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So, how does GTA IV do it?

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Hi! I just played GTA IV on a friend's XBox 360 and I must say that it's great fun (I think I'll get myself a copy of the PC version for xmas). When I was playing the game, I realized that the lighting is absolutely gorgeous (especially the sunlight) and I was wondering how they do it. I played Far Cry 2 which, just like GTA IV, features a dynamic day-and-night cycle, and while the lighting in GTA IV looks absolutely realistic, Far Cry 2's lighting looks rather artificial. So does anybody know how they do their lighting? I know Wolfgang Engel is a member of this forum, but I don't know if he's at liberty to talk about these things. Thanks!

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A slightly more helpful answer: I don't know exactly, but I assume they both use very similar shadowing methods--probably some version of split-frustum shadow mapping (cascaded shadow maps). I agree that the lighiting in FarCry2 doesnt look quite natural, but this is likely the result of other things, such as the shadow filtering method, the ambient lighting methods, the surface shaders, etc.

As far I can tell FarCry 2 has no apparent ambient lighting except a general ambient term. I dont know how this is handled in GTA.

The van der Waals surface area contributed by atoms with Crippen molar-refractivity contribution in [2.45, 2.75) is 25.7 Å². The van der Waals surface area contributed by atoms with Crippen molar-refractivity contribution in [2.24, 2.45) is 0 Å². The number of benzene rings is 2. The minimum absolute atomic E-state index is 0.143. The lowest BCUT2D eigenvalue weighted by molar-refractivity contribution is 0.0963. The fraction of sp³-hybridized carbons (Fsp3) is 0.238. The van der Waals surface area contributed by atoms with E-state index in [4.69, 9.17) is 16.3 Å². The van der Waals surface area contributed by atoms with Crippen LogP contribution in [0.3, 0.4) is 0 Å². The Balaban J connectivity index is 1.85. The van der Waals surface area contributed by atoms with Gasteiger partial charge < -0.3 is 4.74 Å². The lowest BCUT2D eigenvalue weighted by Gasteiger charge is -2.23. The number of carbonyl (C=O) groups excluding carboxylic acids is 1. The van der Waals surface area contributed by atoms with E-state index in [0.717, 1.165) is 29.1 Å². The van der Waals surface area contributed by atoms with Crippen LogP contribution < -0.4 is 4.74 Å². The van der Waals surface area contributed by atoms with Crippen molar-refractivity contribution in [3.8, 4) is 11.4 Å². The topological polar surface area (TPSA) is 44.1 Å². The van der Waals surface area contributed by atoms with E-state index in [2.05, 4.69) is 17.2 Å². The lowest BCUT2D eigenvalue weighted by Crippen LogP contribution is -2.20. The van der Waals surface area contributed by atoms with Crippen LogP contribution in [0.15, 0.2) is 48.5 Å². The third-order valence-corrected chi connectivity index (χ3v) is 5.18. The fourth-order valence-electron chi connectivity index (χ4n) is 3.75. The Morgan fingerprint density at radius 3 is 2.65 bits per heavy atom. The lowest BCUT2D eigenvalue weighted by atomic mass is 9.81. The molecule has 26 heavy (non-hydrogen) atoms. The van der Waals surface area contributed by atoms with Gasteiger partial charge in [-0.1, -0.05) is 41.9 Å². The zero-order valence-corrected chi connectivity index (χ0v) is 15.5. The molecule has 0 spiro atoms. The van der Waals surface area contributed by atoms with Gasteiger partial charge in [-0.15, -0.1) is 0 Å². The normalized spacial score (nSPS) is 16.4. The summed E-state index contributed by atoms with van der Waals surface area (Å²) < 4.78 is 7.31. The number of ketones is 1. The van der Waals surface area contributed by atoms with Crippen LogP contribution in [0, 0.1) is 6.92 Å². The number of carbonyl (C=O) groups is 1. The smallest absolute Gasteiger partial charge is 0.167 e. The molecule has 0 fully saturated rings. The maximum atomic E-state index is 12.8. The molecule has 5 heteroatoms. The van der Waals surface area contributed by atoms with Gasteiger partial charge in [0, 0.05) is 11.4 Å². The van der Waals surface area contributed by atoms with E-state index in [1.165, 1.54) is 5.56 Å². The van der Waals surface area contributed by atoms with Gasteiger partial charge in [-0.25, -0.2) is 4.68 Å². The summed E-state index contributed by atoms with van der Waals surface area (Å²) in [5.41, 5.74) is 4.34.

The shadow filtering in FC2 looks bit unnatural to me, and not a great approximation of penumbra.

Overall though, the shadows in Crysis look the best, and some good documentation on that exists.

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Engel's on these forums, and as far as I know he did most of the graphics work for GTA IV. Maybe he'll notice this thread and jump in with what he can.

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From simple observation, FC2 uses cascaded shadow maps. They appear to be using a variant of stable-cascaded maps (eg, non-rotated maps). In addition, it looks like they use all available texels from the lower maps, so that the projection of each cascade is a rectangular region in world-space. You can find the splits (because they don't do any blending between them), and see the edges/corners of each cascade. I don't remember exactly what their filtering looked like, but I think it was pretty simple, probably PCF.